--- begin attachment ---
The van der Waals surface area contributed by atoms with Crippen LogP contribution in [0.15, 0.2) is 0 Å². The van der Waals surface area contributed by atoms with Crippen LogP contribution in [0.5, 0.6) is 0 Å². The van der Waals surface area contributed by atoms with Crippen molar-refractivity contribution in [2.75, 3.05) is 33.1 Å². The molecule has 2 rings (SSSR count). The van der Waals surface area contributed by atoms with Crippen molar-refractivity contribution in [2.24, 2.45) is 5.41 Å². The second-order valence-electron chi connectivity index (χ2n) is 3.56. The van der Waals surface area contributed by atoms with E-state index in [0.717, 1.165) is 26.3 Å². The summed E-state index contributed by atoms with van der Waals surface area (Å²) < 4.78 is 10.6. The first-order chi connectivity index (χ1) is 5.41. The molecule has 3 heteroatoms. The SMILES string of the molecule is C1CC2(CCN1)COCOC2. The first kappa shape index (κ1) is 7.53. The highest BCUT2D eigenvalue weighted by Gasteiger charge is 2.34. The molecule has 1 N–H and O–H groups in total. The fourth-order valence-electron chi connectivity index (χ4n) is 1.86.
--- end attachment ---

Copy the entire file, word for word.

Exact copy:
The van der Waals surface area contributed by atoms with Crippen LogP contribution in [0.15, 0.2) is 0 Å². The van der Waals surface area contributed by atoms with Crippen LogP contribution in [0.5, 0.6) is 0 Å². The van der Waals surface area contributed by atoms with Crippen molar-refractivity contribution in [2.75, 3.05) is 33.1 Å². The molecule has 2 rings (SSSR count). The van der Waals surface area contributed by atoms with Crippen molar-refractivity contribution in [2.24, 2.45) is 5.41 Å². The second-order valence-electron chi connectivity index (χ2n) is 3.56. The van der Waals surface area contributed by atoms with E-state index in [0.717, 1.165) is 26.3 Å². The summed E-state index contributed by atoms with van der Waals surface area (Å²) < 4.78 is 10.6. The first-order chi connectivity index (χ1) is 5.41. The molecule has 3 heteroatoms. The SMILES string of the molecule is C1CC2(CCN1)COCOC2. The first kappa shape index (κ1) is 7.53. The highest BCUT2D eigenvalue weighted by Gasteiger charge is 2.34. The molecule has 1 N–H and O–H groups in total. The fourth-order valence-electron chi connectivity index (χ4n) is 1.86.